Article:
April 7 was designated World Health Day in 1948 by the World Health Organisation’s World Health Assembly – the forum through which the WHO is governed by its 194 member states. World Health Day has been celebrated since 1950. The theme for this year is: My Health, My Right. The WHO sets forth various goals and objectives for improving global health. As of 2022, these include things like universal health coverage, emergency preparedness, health for all ages, prevention and treatment of non-communicable diseases and maternal and child health. Pakistan has made some progress over the recent decades in many of these areas but significant challenges remain in areas as diverse as control of infectious diseases such as polio, tuberculosis, hepatitis and HIV; and non-communicable diseases such as mental health conditions. Our maternal and child health indicators are still far below our neighbours, let alone advanced countries. We did a reasonably good job of responding to the biggest public health emergency of the 21st Century in the shape of the Covid-19 pandemic but our healthcare system lacks the capacity to address future challenges. Our progress on promoting health for all ages is also patchy with high rates of child malnutrition and unacceptably high rates of mortality from many commonly preventable childhood illnesses such as measles.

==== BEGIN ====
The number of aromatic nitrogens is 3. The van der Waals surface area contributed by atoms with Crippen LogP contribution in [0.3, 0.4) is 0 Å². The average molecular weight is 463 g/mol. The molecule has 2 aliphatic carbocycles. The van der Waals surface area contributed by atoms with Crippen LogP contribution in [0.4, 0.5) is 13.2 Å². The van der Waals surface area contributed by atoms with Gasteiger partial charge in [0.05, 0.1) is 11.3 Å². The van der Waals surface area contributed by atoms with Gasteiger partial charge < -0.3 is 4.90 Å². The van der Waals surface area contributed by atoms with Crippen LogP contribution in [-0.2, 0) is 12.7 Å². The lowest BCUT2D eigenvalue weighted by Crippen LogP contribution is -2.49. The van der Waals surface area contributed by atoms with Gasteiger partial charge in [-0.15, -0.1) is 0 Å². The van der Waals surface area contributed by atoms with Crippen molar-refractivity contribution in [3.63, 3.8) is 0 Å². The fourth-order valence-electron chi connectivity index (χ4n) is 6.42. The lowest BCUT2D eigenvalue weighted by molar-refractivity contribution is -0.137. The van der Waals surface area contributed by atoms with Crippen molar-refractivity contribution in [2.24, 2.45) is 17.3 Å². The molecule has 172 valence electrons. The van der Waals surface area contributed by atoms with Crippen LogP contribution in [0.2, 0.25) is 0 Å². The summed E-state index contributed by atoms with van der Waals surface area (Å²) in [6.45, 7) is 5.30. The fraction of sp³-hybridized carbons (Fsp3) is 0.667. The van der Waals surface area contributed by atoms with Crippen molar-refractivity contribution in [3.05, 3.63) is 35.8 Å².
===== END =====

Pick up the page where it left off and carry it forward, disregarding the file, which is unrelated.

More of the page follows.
As a practicing psychiatrist and mental health professional, stories about people, regardless of age, being unable to access quality mental health services in Pakistan are too numerous to recount: young people from smaller cities and towns who need mental health support and care to complete their school and college education but are unable to access such services; women with severe mental health issues compounded by lack of access to basic reproductive health services; families with vulnerable and ill elders who need help with eldercare (like my friend mentioned earlier), the list goes on. Interestingly, the legislative framework to build these services has been in place for more than 50 years. The 1973 constitution states unequivocally that the provision of “basic necessities” including healthcare, education and social security for all citizens is the responsibility of the state. Several articles of the constitution spell it out in more detail but the basic message is quite clear: the law of our land already mandates that the state must provide all basic health amenities to Pakistan’s citizens as spelled out by the WHO, of which Pakistan is a member. How to do this is a matter of debate and discussion but the government cannot abdicate its basic responsibility without repudiating the constitution and its global commitments.